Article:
• Failure to receive credit counseling briefing within 180 days before filing the application. The Bankruptcy Code specifies that the briefing should be delivered by a nonprofit budget and credit counseling agency recognized by the United States Trustee. Interested persons can choose from a list of approved agencies
  • Failure to pay filing fees
  • Failure to submit social security number (Official Form 121)
  • Absence from Meeting of Creditors
  • Submitting an incomplete list of creditors
  • Omitting required documents from the bankruptcy petition
  • Failure to create viable payment plan as required of Chapter 11 or Chapter 13 bankruptcy filings

Federal bankruptcy law states that from the day of the initial filing, each petitioner has 14 days to submit specific schedules or statements. The courts may also send a notice specifying the deadline for filing each document. Debtors may seek an extension of this deadline by applying to the court before the original timeline expires. Interested persons should note that the court may dismiss the case if the debtor does not timely ask for an extension or submit required documents.

Colorado bankruptcy petitions are filed at the state’s bankruptcy court. Interested persons may obtain records by visiting the court or sending written requests. Bankruptcy court records are also available through the federal judiciary’s PACER, which allows public access to non-confidential bankruptcy records for a fee. Members of the public may also use the Multi-Court Voice Case Information System (McVIS) for phone requests, or contact the National Archive and Records Administration (NARA) for old or closed records. Colorado bankruptcy records include the following information:

  • A case number
  • The type of bankruptcy filed
  • The debtor’s name, address, and other contact details
  • Each creditor’s name and contact information
  • Debt owed to each creditor
  • All sources of the debtor’s income
  • Assets and properties owned by the debtor. This includes real property, stocks, and bank accounts
  • Type of each debt, such as secured or unsecured

What Do Colorado Bankruptcy Records Contain?

When a requesting party calls for a record, he or she may expect the following information to be available:

  • Name of the indebted party and the contact information
  • A list of creditors on the bankruptcy filing. The indebted party has the default responsibility of compiling the list of creditors. Otherwise, a lien in the public database will update the record during the discharge process.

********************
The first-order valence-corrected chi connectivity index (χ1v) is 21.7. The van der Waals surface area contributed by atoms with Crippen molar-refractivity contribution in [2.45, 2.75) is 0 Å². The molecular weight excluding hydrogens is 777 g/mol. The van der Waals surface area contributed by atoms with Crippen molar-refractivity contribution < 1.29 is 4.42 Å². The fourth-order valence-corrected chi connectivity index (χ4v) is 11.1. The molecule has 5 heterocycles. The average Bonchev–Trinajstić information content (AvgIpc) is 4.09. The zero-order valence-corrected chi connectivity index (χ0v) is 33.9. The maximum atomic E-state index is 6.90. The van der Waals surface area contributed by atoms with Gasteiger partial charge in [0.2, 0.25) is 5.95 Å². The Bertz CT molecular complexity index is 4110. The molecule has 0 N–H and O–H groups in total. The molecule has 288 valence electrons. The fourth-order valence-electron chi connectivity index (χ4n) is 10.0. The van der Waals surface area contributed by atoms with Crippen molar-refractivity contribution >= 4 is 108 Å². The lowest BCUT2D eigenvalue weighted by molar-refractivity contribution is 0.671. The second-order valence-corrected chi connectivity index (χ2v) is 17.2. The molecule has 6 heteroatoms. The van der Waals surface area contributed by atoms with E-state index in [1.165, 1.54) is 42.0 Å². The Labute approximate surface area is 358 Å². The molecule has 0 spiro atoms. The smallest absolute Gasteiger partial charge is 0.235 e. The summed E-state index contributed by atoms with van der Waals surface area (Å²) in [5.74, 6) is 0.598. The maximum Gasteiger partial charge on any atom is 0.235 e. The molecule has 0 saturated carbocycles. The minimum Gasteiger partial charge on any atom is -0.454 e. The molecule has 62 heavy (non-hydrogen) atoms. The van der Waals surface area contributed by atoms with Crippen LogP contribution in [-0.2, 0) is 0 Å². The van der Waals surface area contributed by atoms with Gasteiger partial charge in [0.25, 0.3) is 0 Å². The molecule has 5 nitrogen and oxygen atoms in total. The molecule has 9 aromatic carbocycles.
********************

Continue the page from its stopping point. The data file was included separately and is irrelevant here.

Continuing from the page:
• Evidence of the completion of a credit counseling course as mandated by the federal law
  • The type of bankruptcy chapter the indebted party has filed for
  • The status of the case: the case's status may be open, closed, dismissed, or discharged.
  • List of court notices and amendments to the filing.

Are Bankruptcy Records Public Information?

Under state and federal laws, bankruptcy records are public records. They are therefore subject to examination and duplication by any entity. Additionally, all debtors and creditors automatically get notice of a bankruptcy filing. Third parties may be required to visit the bankruptcy court or use the online access option. However, the kind of information that is accessible is subject to state laws on confidentiality. Personal business secrets, financial information, social security numbers, intellectual property data, personal information about children, and security information with a direct bearing on the individual or state's safety are inaccessible to third parties.

Record seekers looking for an alternative to government sources may obtain bankruptcy records from third-party websites. These non-governmental websites often come with tools that help simplify the search for single or multiple records. However, record availability on third-party sites tends to vary because they’re independent of government sources. To obtain bankruptcy case information using third-party sites, record seekers may need to provide:

  • A complete name of the debtor involved in the record
  • A bankruptcy case number

How to Get Colorado Bankruptcy Records

Bankruptcy cases are federal records. Therefore interested parties have the option of visiting the Bankruptcy Court to view or examine these records. The ground address is at:

721 19th St.
Denver, CO 80202
(720) 904-7300